American pikas are small chinchilla-like mammals, related to rabbits and hares. They are one of thirty species of the genus Ochotona, also known as rock rabbits or conies, found in Eastern Europe, the steppes and mountains of Asia, and western North America. As of 2010, staff at Western units of the National Park Service, including Crater Lake National Park, are conducting studies of pika ecology, behavior, and distribution, to determine if pika habitat is declining due to global climate change.
Pikas inhabit talus and rocky outcrops of mountain slopes and are characterized by short limbs, a barely visible tail, and rounded ears. Adult American pikas average about 170 grams (6 ounces) in weight and 16 to 20 cm (about 6 to 8 in) in length. American pikas occur from central British Columbia south through the Rocky Mountains to New Mexico and in the Cascades and Sierra Mountains from Washington to southern California. In Oregon, populations also live near sea level, along the Columbia Gorge.
A major factor limiting distribution is temperature: they cannot tolerate temperatures above 25°C for more than a few hours. Most pikas at low latitudes inhabit high alpine settings above 2,500 meters (8,200 feet) elevation. In the Oregon Cascades, pikas inhabit lower elevations by using deep crevices as refuges from higher temperatures. Most pikas are diurnal, but at higher temperatures they may be active mainly in the morning and evening.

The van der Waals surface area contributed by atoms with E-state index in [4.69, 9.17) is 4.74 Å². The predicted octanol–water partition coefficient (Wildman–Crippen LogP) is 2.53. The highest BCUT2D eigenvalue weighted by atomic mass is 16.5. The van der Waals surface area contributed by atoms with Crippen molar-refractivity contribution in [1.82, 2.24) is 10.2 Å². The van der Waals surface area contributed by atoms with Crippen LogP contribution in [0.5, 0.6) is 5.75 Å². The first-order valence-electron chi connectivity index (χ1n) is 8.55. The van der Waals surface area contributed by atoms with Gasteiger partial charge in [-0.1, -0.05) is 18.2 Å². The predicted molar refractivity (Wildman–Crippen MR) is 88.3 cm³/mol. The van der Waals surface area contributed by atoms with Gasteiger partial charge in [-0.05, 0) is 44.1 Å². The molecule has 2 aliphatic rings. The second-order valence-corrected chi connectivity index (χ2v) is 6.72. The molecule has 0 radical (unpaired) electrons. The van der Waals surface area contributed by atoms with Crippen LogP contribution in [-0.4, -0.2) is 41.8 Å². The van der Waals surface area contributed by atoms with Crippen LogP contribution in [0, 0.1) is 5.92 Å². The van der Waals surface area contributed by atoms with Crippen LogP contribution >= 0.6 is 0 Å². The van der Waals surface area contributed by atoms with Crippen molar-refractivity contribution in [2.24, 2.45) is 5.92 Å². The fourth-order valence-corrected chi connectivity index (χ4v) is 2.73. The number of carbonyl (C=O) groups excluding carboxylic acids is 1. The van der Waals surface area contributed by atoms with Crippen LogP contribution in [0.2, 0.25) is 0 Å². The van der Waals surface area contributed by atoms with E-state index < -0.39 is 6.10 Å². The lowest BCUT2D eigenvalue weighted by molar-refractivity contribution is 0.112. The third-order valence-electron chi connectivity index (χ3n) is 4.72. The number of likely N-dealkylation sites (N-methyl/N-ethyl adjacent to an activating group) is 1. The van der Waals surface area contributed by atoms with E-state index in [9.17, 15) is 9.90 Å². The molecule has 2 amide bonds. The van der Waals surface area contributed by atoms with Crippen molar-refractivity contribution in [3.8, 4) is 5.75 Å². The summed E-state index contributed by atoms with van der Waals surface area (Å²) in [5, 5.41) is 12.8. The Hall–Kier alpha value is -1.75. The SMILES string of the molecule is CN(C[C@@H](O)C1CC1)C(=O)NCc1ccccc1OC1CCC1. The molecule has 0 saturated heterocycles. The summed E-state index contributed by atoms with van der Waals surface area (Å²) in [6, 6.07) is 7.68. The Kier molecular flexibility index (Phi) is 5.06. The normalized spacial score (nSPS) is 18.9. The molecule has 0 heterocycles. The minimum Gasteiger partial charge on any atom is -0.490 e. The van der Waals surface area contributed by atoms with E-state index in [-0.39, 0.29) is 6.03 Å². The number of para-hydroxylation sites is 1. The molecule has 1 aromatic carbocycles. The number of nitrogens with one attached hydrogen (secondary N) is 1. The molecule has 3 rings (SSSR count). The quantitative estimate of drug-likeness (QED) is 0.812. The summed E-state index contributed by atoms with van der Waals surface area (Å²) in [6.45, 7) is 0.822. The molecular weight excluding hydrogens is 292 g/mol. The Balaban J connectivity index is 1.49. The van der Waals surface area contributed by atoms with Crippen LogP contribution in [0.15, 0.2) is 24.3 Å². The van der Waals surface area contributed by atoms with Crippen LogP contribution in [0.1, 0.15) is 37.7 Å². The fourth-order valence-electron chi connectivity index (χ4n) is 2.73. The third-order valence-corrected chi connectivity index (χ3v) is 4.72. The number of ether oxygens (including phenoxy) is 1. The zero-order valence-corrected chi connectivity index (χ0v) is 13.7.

Pikas live about seven years. They mate in spring and produce one or two litters, depending on elevation. Gestation takes about thirty days and weaning an additional twenty-eight days. Most litters consist of two to five offspring. American pikas are asocial except during the breeding season.
Predators include numerous carnivores, including eagles, hawks, coyotes, foxes, martins, and weasels. Pikas feed on a wide variety of grasses, sedges, and other plants. In summer, they can be observed gathering and carrying plants in their mouths. They initially deposit soft green feces, but they ingest this for additional nutritional content, producing piles of small hard rounded pellets. Pikas do not hibernate during the winter, so they stockpile vegetation in the form of “haystacks” to dry near their dens. These are moved indoors for the winter and can be supplemented by lichens and mosses.
Haystacks provide a visual indication of pika territories and an opportunity for stealing food reserves by neighbors. Territorial calls are often heard by hikers. Both sexes give short, high-pitched “eeks” when disturbed by predators or intruding neighbors. In the spring, courting males give longer calls.
Biologists are concerned about the disappearance of pikas from numerous sites in the Great Basin. Beever and his associates (2003) reported the loss of seven out of twenty-five populations (28 percent) during the last century. The animals inhabit “islands” of cool microhabitats, making it difficult for them to migrate to other areas if food disappears or temperature increases.
Pikas are listed as species of Least Concern in the IUCN Red Book, and the U.S. Fish and Wildlife Service declined to list them for protection in 2010. The decision is controversial, however, and many environmentalists continue efforts to seek protection.
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"Warming West threatens tiny mountain pika." Oregonian, April 4, 2009.
Csuti, Blair, A., Jon Kimerling, Thomas A. O’Neil, Margaret M. Shaughnessy, Eleanor P. Gaines, and Manuela M.P. Huso. Atlas of Oregon Wildlife. Distribution, Habitat, and Natural History. Corvallis: Oregon State University Press, 1997.
Orr, Robert T. The Little-Known Pika. New York: Macmillan Publishing Co., 1977.
Smith, Andrew T. and Marla L. Weston. "Ochotona princeps." Mammalian Species. American Society of Mammologists 352 (1990), 1-8.